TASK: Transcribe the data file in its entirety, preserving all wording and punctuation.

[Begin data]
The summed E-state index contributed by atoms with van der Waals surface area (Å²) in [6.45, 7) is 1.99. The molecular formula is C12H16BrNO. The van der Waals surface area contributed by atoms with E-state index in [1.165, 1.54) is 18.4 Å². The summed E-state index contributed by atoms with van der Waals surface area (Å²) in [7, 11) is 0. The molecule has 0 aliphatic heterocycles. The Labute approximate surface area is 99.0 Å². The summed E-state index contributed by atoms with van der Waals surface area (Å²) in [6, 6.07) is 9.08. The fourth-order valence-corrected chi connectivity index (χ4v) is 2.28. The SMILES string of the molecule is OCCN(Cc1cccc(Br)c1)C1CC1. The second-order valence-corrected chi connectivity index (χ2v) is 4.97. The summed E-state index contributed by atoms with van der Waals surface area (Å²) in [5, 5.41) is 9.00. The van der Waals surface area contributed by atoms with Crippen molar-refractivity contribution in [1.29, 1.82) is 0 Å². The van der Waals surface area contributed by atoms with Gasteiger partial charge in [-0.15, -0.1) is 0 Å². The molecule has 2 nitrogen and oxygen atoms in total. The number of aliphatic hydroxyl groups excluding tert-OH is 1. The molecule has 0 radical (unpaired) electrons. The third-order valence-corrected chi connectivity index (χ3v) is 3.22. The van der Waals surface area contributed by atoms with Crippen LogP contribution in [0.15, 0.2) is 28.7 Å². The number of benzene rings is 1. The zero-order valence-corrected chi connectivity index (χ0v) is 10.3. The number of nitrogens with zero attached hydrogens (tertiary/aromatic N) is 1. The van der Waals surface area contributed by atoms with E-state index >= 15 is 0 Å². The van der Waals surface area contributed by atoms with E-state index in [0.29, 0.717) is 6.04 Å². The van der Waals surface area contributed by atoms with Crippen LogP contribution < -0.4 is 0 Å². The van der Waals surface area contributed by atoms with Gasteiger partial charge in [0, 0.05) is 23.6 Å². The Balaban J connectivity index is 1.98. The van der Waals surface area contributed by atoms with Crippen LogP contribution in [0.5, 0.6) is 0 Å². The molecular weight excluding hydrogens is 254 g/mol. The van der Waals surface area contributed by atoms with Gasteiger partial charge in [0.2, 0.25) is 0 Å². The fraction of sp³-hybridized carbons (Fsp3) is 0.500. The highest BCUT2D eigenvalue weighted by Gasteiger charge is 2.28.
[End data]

The summed E-state index contributed by atoms with van der Waals surface area (Å²) in [6.45, 7) is 1.99. The molecular formula is C12H16BrNO. The van der Waals surface area contributed by atoms with E-state index in [1.165, 1.54) is 18.4 Å². The summed E-state index contributed by atoms with van der Waals surface area (Å²) in [7, 11) is 0. The molecule has 0 aliphatic heterocycles. The Labute approximate surface area is 99.0 Å². The summed E-state index contributed by atoms with van der Waals surface area (Å²) in [6, 6.07) is 9.08. The fourth-order valence-corrected chi connectivity index (χ4v) is 2.28. The SMILES string of the molecule is OCCN(Cc1cccc(Br)c1)C1CC1. The second-order valence-corrected chi connectivity index (χ2v) is 4.97. The summed E-state index contributed by atoms with van der Waals surface area (Å²) in [5, 5.41) is 9.00. The van der Waals surface area contributed by atoms with Crippen molar-refractivity contribution in [1.29, 1.82) is 0 Å². The van der Waals surface area contributed by atoms with Gasteiger partial charge in [-0.15, -0.1) is 0 Å². The molecule has 2 nitrogen and oxygen atoms in total. The number of aliphatic hydroxyl groups excluding tert-OH is 1. The molecule has 0 radical (unpaired) electrons. The third-order valence-corrected chi connectivity index (χ3v) is 3.22. The van der Waals surface area contributed by atoms with Crippen LogP contribution in [0.15, 0.2) is 28.7 Å². The number of benzene rings is 1. The zero-order valence-corrected chi connectivity index (χ0v) is 10.3. The number of nitrogens with zero attached hydrogens (tertiary/aromatic N) is 1. The van der Waals surface area contributed by atoms with E-state index >= 15 is 0 Å². The van der Waals surface area contributed by atoms with E-state index in [0.29, 0.717) is 6.04 Å². The van der Waals surface area contributed by atoms with Crippen LogP contribution < -0.4 is 0 Å². The van der Waals surface area contributed by atoms with Gasteiger partial charge in [0, 0.05) is 23.6 Å². The Balaban J connectivity index is 1.98. The van der Waals surface area contributed by atoms with Crippen LogP contribution in [0.5, 0.6) is 0 Å². The molecular weight excluding hydrogens is 254 g/mol. The van der Waals surface area contributed by atoms with Gasteiger partial charge in [0.2, 0.25) is 0 Å². The fraction of sp³-hybridized carbons (Fsp3) is 0.500. The highest BCUT2D eigenvalue weighted by Gasteiger charge is 2.28.